From the Vertigo effect to the Jerk With A Heart of Gold, movie tropes are often noticeable

Affable baddies: John Travolta, left, and Samuel L Jackson in Pulp Fiction. Picture: Supplied
Affable baddies: John Travolta, left, and Samuel L Jackson in Pulp Fiction. Picture: Supplied

The black dude dies first. The final girl is the sole survivor in a slasher movie. People don't go to the toilet unless it's necessary for the plot. It was all a dream. The hero is dead and doesn't know it. A sympathetic character ends up alone with a psycho. Someone screams, loud and long, "NOOOOOOOOOOO!"

These are just some of the tropes - which can be, but aren't necessarily, cliches - used in film, television, fiction and other storytelling media.

Haley Joel Osment, left, and Bruce Willis in The Sixth Sense. Picture: Supplied

Haley Joel Osment, left, and Bruce Willis in The Sixth Sense. Picture: Supplied

You'll probably recognise these and be able to come up with many more. The creators of and contributors to the website TV Tropes (tvtropes.com.au) have spent a lot of time and effort (possibly too much) into thinking about and collating these tropes. And despite the website's name, it's not just about television: tropes are found in comic books, literature, board games, video games, theatre ... and, of course, movies.

It's fun having the memory jogged and the eyes opened and to realise just how many devices, cliches and repeated elements there are in storytelling of various kinds.

The site can be tricky to search because of its idiosyncratic keywords and key phrases. For example, the trope "A character is surrounded by people who constantly put them down, usually because of some trait that is integral to them being a hero or villain" (like Stephen King's Carrie) is called All of the Other Reindeer. While the Rudolph allusion is obvious then, the phrase is probably not one that springs immediately to mind when searching.

Faye Dunaway as Joan Crawford in Mommie Dearest. Picture: Supplied

Faye Dunaway as Joan Crawford in Mommie Dearest. Picture: Supplied

The "Berserk Button" is pressed when something is said to a character, or the character sees something, that makes them very angry. When Joan Crawford (Faye Dunaway) in Mommie Dearest lneaks into the kids' bedroom one night and looks at her daughter Christina's clothes hanging up, it triggers the notorious "NO...WIRE...HANGERS... EVER!" outburst. But then, in this film, it didn't take much to set Joan off.

An "Aborted Arc" is when a major storyline is dropped and never referred to again (as in The Room when Lisa's mother says she has breast cancer, they discuss it very briefly, and then it is never referred to again. But that's far from the worst of that film's insanities).

And "As you know" refers to characters discussing something of which they are both aware but the audience isn't or might have forgotten. Again, this might not be the most obvious term for a reconisable phenomenon.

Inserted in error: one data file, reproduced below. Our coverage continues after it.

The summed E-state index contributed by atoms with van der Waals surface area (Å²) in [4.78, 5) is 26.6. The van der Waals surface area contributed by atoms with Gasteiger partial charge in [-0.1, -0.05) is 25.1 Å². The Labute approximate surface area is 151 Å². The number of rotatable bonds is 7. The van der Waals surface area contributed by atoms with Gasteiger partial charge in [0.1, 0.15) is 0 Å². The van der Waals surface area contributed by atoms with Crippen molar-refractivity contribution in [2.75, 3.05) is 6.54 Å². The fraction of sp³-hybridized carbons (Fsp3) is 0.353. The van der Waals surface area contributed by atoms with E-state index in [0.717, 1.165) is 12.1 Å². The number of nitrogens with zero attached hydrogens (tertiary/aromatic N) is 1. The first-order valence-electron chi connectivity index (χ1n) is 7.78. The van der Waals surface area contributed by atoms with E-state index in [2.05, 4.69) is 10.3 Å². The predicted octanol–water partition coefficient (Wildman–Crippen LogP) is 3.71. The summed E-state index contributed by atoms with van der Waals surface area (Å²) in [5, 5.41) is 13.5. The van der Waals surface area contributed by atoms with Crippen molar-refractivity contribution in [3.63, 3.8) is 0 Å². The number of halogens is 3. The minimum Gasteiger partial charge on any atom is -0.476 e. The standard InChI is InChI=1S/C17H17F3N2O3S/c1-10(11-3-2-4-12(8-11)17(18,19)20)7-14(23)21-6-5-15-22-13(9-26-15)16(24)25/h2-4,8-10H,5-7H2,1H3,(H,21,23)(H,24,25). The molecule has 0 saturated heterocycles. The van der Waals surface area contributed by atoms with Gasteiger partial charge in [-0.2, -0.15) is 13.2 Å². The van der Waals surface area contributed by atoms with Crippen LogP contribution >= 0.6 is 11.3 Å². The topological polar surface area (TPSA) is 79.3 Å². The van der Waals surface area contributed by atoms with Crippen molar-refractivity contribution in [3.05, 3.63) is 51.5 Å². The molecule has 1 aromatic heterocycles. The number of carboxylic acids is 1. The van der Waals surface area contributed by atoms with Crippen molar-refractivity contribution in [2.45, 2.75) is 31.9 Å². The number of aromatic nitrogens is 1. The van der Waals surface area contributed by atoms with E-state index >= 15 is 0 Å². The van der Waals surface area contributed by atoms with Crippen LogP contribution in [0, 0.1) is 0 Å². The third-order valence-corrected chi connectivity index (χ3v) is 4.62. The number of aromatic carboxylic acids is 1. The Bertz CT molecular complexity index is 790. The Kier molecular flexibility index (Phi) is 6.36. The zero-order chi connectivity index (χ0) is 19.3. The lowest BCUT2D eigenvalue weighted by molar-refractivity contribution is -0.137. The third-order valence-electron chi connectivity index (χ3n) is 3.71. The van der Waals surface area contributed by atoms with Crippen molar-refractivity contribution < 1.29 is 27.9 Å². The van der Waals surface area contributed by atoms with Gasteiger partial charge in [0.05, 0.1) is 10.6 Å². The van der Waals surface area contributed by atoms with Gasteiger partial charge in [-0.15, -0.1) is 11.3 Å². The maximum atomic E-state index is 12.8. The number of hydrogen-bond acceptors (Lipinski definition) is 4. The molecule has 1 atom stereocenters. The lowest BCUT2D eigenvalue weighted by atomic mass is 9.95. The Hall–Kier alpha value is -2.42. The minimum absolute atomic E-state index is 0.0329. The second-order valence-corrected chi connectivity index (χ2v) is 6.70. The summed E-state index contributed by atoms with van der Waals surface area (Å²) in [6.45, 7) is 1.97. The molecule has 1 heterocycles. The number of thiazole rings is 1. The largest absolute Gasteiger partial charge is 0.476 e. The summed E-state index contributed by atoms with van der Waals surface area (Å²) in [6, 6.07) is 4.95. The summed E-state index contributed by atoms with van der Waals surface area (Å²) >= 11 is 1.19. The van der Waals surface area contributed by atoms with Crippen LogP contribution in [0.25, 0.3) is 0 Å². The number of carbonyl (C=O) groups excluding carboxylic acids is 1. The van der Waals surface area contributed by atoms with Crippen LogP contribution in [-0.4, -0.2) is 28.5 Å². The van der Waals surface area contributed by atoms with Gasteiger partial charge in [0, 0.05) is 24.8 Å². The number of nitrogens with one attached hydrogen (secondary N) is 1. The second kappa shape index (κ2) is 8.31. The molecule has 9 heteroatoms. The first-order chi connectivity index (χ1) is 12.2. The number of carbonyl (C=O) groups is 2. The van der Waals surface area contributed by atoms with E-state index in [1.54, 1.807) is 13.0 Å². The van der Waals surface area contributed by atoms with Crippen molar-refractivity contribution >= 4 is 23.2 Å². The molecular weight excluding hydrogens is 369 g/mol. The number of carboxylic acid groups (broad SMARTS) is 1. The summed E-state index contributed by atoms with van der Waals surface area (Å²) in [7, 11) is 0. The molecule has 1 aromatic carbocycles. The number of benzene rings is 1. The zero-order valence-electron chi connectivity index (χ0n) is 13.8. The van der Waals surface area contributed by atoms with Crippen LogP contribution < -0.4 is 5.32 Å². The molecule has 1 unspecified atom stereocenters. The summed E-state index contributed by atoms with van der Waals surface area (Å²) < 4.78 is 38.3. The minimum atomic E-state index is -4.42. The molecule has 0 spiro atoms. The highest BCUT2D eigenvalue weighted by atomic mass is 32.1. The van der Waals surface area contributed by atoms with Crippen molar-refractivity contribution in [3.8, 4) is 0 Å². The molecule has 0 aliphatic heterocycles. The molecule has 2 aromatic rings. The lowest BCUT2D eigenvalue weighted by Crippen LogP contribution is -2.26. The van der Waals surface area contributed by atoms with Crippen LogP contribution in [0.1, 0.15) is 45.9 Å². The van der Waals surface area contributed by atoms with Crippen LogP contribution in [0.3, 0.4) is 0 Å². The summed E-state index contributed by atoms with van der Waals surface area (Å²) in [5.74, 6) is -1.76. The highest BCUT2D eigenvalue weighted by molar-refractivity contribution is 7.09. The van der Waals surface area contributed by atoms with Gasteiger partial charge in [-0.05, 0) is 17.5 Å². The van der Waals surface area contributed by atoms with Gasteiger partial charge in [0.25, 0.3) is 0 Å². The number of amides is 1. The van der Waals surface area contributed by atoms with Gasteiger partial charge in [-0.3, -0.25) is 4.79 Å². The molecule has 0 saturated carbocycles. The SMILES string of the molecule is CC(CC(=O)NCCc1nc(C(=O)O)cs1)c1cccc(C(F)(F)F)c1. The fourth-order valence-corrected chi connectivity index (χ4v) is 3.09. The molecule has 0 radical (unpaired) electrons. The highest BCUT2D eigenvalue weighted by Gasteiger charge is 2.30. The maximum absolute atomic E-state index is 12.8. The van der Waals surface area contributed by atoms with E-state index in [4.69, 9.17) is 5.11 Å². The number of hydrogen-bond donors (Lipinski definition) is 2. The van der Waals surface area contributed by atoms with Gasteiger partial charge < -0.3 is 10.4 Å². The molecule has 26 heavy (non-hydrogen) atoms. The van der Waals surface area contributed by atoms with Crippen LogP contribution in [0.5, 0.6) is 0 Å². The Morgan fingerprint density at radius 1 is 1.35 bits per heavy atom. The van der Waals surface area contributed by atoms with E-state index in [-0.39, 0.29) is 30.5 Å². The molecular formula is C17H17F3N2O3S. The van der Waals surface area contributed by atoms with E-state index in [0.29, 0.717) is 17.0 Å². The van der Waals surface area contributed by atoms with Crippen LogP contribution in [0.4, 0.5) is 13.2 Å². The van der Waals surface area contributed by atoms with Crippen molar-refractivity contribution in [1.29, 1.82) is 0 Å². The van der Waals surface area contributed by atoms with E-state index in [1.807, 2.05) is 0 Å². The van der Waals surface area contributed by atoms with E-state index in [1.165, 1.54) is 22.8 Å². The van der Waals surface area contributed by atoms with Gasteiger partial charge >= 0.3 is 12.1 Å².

Matt Damon in Good Will Hunting. Picture: Supplied

Matt Damon in Good Will Hunting. Picture: Supplied

Much easier is to look up a particular work title and read the tropes it contains. Pulp Fiction, for example, has characters who are "Affably Evil" (Vincent, Jules, Winston), "an Aesop" lesson or two (Jules and Butch redeem themselves and survive: Vincent doesn't, and doesn't). It has an example (the suitcase) of Hitchcock's "MacGuffin" (something that drives the plot but isn't important in itself). And a character watches "The Public Domain Channel" (with a show or movie on TV that is out of copyright and hence free to use).

In Good Will Hunting, the film's title character is Brilliant But Lazy, an Almighty Janitor - low in status but high in what he can accomplish (see also Mr Miyagi in The Karate Kid). Will is a Jerk With a Heart of Gold who gets asked an Armour-Piercing Question ("Look at me, Will. What do you want to do?").

If you're looking for Oh, Crap! moments in movies, there's a particularly good one in Jaws, when the disorienting Vertigo Effect (camera dollies backwards and zooms in simultaneously) accentuates the moment when Chief Brody sees a shark attack. The trope is, obviously, named after its appearance in Vertigo.

Sometimes there's a Trope Namer trope that comes from a particularly apt example, like the Obi-Wan Moment where a character faces death calmly and peacefully (derived from Star Wars: A New Hope).

If you want to read about classic sound effects like the Wilhelm Scream and Castle Thunder, you can, with links to the sounds themselves. If you don't recognise the names, you'll know the sounds when you hear them.

TV Tropes is the kind of website you can investigate for hours, if you're so inclined. The content is uneven but despite the navigational challenges, as noted, it's a clearly designed site that's a lot of fun.

This story Tracking the tropes we know and love first appeared on The Canberra Times.